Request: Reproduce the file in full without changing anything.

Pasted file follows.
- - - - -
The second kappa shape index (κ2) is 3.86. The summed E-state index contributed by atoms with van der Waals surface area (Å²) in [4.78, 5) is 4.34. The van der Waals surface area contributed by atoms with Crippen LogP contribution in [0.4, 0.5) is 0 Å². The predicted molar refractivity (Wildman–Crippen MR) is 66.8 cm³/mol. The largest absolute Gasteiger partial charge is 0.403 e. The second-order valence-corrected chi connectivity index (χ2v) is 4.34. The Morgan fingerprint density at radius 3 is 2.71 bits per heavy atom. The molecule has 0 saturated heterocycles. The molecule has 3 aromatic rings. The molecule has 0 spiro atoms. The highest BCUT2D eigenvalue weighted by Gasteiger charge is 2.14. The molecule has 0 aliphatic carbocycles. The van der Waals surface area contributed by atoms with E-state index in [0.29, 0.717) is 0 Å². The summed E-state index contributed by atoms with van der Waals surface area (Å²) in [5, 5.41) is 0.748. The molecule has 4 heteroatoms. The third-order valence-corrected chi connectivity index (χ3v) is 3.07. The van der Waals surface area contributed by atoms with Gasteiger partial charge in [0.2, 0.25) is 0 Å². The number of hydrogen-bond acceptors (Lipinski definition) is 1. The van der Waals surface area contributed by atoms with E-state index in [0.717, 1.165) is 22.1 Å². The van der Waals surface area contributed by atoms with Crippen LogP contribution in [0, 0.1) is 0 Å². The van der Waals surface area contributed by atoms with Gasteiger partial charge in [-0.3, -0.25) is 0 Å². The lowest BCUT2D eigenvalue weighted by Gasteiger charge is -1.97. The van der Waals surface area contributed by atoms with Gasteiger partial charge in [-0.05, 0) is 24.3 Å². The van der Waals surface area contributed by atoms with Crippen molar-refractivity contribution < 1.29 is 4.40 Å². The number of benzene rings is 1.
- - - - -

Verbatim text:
The second kappa shape index (κ2) is 3.86. The summed E-state index contributed by atoms with van der Waals surface area (Å²) in [4.78, 5) is 4.34. The van der Waals surface area contributed by atoms with Crippen LogP contribution in [0.4, 0.5) is 0 Å². The predicted molar refractivity (Wildman–Crippen MR) is 66.8 cm³/mol. The largest absolute Gasteiger partial charge is 0.403 e. The second-order valence-corrected chi connectivity index (χ2v) is 4.34. The Morgan fingerprint density at radius 3 is 2.71 bits per heavy atom. The molecule has 0 saturated heterocycles. The molecule has 3 aromatic rings. The molecule has 0 spiro atoms. The highest BCUT2D eigenvalue weighted by Gasteiger charge is 2.14. The molecule has 0 aliphatic carbocycles. The van der Waals surface area contributed by atoms with E-state index in [0.29, 0.717) is 0 Å². The summed E-state index contributed by atoms with van der Waals surface area (Å²) in [5, 5.41) is 0.748. The molecule has 4 heteroatoms. The third-order valence-corrected chi connectivity index (χ3v) is 3.07. The van der Waals surface area contributed by atoms with Gasteiger partial charge in [0.2, 0.25) is 0 Å². The number of hydrogen-bond acceptors (Lipinski definition) is 1. The van der Waals surface area contributed by atoms with E-state index in [0.717, 1.165) is 22.1 Å². The van der Waals surface area contributed by atoms with Crippen LogP contribution in [0, 0.1) is 0 Å². The van der Waals surface area contributed by atoms with Gasteiger partial charge in [-0.3, -0.25) is 0 Å². The lowest BCUT2D eigenvalue weighted by Gasteiger charge is -1.97. The van der Waals surface area contributed by atoms with Gasteiger partial charge in [-0.05, 0) is 24.3 Å². The van der Waals surface area contributed by atoms with Crippen molar-refractivity contribution < 1.29 is 4.40 Å². The number of benzene rings is 1.